Did you know that in 2015, a whopping 46 percent of households within the UK registered as having pets? That’s an amazing 12 million families across the whole of Great Britain who love sharing their homes and spending their time with many a furry, feathery or scaly friend.
So it’s pretty safe to assume that if you’re currently planning on becoming an expat and are considering moving to Europe, you’ll be wanting to know how your pets can also make the move with you from the UK to Spain, France, Germany, or wherever it is that you want to put down your roots.
Fortuitously, we’ve prepared this handy guide which explains absolutely everything you’ll ever need to know about moving abroad with your pets, so read on to find out what it is you need to do to make sure that your soft, fluffy, velvety, and sometimes slimy companions will make it safe, sound, and more importantly so, legally, to your new casa/maison/haus.
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Dogs, Cats and Ferrets
The first thing to do when preparing your dogs, cats and/or ferrets for travel across Europe, is to research the country you’re moving to, so as to find out whether your animal is allowed to enter their land, as you need to make sure your pet isn’t on any banned breeds lists.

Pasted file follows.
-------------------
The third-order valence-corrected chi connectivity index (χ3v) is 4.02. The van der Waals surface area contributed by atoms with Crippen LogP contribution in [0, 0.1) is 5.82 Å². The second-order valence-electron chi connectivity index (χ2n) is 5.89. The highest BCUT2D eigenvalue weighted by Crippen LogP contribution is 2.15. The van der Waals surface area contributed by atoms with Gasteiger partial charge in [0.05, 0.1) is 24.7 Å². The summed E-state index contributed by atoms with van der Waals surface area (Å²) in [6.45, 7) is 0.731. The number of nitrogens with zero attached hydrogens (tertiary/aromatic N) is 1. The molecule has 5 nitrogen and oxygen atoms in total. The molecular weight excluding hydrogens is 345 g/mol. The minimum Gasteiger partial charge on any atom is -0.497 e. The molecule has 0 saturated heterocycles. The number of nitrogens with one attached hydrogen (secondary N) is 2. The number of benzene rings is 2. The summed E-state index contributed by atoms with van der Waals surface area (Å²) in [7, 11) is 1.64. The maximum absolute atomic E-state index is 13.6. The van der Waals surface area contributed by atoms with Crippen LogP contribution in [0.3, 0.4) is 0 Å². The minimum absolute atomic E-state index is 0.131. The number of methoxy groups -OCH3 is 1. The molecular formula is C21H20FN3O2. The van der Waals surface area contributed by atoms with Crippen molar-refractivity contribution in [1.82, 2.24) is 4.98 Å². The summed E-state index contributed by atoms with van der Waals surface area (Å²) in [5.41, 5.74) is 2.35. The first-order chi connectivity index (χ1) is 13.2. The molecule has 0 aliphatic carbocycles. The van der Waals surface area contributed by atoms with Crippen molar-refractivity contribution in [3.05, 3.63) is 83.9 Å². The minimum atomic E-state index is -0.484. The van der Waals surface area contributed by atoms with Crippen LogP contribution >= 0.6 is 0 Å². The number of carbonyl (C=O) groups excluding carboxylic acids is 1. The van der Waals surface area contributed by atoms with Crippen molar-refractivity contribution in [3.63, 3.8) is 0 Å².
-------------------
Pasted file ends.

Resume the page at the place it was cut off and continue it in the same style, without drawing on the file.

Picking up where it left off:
Unfortunately, many countries still consider a handful of dog breeds to be dangerous, and some countries do not like certain cats to enter their land as they deem their traits to be harmful and cause deformities in kittens. There are also some countries that think that foreign ferrets are nasty little blighters who, if able to escape, will go and bully and torment the local wildlife.
For the most accurate and up-to-date information in regards to what is and isn’t allowed admission to any particular country, the best people to contact are the Embassies and Consulates of the country/region you’re moving to.
Unfortunately, if you do own a pet that is banned in the place you’re going to call home, or if you just cannot fulfil any of the special requirements and obligations to owning a certain type of breed, then you’ll have to consider who should look after your pet instead, when it’s time for you to leave the UK
However, this is highly unlikely, so if you are lucky in that your pet is allowed into your new country, the next thing to do is to book an appointment at the vets for your dog, cat and/or ferret, as you need to ask for a rabies vaccination.
Some veterinarians will provide just one, others recommend a course of two injections. It is important to remember that animals cannot receive a rabies vaccine before being 3 months old, and you cannot leave the UK for another EU country, with your pet, until 21 days after the primary vaccination. The day after the vaccination has been done is counted as Day One.
Whilst you’re at the vets, you should also ask them to prepare a Pet Passport and, if applicable, a Fit to Fly Certificate. Which will mean having your dog, cat and/or ferret microchipped – if not chipped already. The only other requirement is for the animal to be wormed.
Once all of these requirements have been met, your furry friends are ready to travel with you, and it’s important to remember that if they can’t be with you on your journey, they must travel within five days of you leaving the UK.
Rabbits, Hamsters, Guinea Pigs and Rodents